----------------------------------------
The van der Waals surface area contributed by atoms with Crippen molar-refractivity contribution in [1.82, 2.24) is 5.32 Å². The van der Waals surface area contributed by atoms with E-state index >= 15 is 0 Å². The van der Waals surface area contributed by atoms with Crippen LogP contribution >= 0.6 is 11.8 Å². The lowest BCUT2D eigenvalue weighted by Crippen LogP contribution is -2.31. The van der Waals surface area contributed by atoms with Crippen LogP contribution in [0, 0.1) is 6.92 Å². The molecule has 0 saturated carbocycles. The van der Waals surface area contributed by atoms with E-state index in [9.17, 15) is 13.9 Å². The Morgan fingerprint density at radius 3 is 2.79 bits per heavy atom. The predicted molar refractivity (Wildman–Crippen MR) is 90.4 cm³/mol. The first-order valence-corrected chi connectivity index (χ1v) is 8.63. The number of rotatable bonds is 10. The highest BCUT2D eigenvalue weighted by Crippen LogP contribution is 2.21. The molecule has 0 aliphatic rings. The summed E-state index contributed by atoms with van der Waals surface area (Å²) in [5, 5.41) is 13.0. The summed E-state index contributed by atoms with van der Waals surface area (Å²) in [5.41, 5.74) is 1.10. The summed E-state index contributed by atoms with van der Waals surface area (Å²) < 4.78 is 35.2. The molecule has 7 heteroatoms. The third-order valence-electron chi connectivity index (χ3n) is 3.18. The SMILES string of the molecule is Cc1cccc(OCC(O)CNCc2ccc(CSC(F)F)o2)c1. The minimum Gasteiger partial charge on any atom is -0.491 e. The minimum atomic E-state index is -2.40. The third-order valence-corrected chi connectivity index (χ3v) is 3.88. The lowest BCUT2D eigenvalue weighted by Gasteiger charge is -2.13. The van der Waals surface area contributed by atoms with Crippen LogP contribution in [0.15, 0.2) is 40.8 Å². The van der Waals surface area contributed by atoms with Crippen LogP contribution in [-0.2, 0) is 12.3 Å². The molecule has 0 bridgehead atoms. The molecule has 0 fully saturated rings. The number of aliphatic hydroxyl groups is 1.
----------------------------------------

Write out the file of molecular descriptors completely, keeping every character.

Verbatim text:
The van der Waals surface area contributed by atoms with Crippen molar-refractivity contribution in [1.82, 2.24) is 5.32 Å². The van der Waals surface area contributed by atoms with E-state index >= 15 is 0 Å². The van der Waals surface area contributed by atoms with Crippen LogP contribution >= 0.6 is 11.8 Å². The lowest BCUT2D eigenvalue weighted by Crippen LogP contribution is -2.31. The van der Waals surface area contributed by atoms with Crippen LogP contribution in [0, 0.1) is 6.92 Å². The molecule has 0 saturated carbocycles. The van der Waals surface area contributed by atoms with E-state index in [9.17, 15) is 13.9 Å². The Morgan fingerprint density at radius 3 is 2.79 bits per heavy atom. The predicted molar refractivity (Wildman–Crippen MR) is 90.4 cm³/mol. The first-order valence-corrected chi connectivity index (χ1v) is 8.63. The number of rotatable bonds is 10. The highest BCUT2D eigenvalue weighted by Crippen LogP contribution is 2.21. The molecule has 0 aliphatic rings. The summed E-state index contributed by atoms with van der Waals surface area (Å²) in [5, 5.41) is 13.0. The summed E-state index contributed by atoms with van der Waals surface area (Å²) in [5.41, 5.74) is 1.10. The summed E-state index contributed by atoms with van der Waals surface area (Å²) < 4.78 is 35.2. The molecule has 7 heteroatoms. The third-order valence-electron chi connectivity index (χ3n) is 3.18. The SMILES string of the molecule is Cc1cccc(OCC(O)CNCc2ccc(CSC(F)F)o2)c1. The minimum Gasteiger partial charge on any atom is -0.491 e. The minimum atomic E-state index is -2.40. The third-order valence-corrected chi connectivity index (χ3v) is 3.88. The lowest BCUT2D eigenvalue weighted by Gasteiger charge is -2.13. The van der Waals surface area contributed by atoms with Crippen LogP contribution in [0.15, 0.2) is 40.8 Å². The van der Waals surface area contributed by atoms with Crippen LogP contribution in [-0.2, 0) is 12.3 Å². The molecule has 0 bridgehead atoms. The molecule has 0 fully saturated rings. The number of aliphatic hydroxyl groups is 1.